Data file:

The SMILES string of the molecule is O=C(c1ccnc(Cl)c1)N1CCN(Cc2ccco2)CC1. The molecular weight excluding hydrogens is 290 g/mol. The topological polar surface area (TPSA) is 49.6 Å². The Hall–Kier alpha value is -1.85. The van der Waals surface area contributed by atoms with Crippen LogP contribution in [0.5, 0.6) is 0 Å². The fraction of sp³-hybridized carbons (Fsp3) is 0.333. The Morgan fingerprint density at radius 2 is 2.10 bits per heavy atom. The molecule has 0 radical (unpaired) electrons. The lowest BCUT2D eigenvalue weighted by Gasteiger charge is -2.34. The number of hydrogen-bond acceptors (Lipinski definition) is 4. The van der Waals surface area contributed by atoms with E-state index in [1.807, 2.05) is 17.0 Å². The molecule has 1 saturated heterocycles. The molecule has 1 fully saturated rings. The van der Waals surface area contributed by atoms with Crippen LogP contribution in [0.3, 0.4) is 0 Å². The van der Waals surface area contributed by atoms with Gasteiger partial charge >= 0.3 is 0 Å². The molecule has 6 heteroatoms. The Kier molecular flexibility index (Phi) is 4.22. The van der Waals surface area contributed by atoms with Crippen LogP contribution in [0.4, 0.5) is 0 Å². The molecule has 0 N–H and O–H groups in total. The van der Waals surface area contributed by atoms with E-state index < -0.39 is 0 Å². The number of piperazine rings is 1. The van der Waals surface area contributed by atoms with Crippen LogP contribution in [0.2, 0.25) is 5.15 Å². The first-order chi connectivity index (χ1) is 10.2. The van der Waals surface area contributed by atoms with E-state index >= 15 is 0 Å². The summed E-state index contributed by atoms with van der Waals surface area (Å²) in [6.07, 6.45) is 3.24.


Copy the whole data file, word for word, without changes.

The SMILES string of the molecule is O=C(c1ccnc(Cl)c1)N1CCN(Cc2ccco2)CC1. The molecular weight excluding hydrogens is 290 g/mol. The topological polar surface area (TPSA) is 49.6 Å². The Hall–Kier alpha value is -1.85. The van der Waals surface area contributed by atoms with Crippen LogP contribution in [0.5, 0.6) is 0 Å². The fraction of sp³-hybridized carbons (Fsp3) is 0.333. The Morgan fingerprint density at radius 2 is 2.10 bits per heavy atom. The molecule has 0 radical (unpaired) electrons. The lowest BCUT2D eigenvalue weighted by Gasteiger charge is -2.34. The number of hydrogen-bond acceptors (Lipinski definition) is 4. The van der Waals surface area contributed by atoms with E-state index in [1.807, 2.05) is 17.0 Å². The molecule has 1 saturated heterocycles. The molecule has 1 fully saturated rings. The van der Waals surface area contributed by atoms with Crippen LogP contribution in [0.3, 0.4) is 0 Å². The van der Waals surface area contributed by atoms with Gasteiger partial charge >= 0.3 is 0 Å². The molecule has 6 heteroatoms. The Kier molecular flexibility index (Phi) is 4.22. The van der Waals surface area contributed by atoms with Crippen LogP contribution in [0.4, 0.5) is 0 Å². The molecule has 0 N–H and O–H groups in total. The van der Waals surface area contributed by atoms with E-state index < -0.39 is 0 Å². The number of piperazine rings is 1. The van der Waals surface area contributed by atoms with Crippen LogP contribution in [0.2, 0.25) is 5.15 Å². The first-order chi connectivity index (χ1) is 10.2. The van der Waals surface area contributed by atoms with E-state index >= 15 is 0 Å². The summed E-state index contributed by atoms with van der Waals surface area (Å²) in [6.07, 6.45) is 3.24.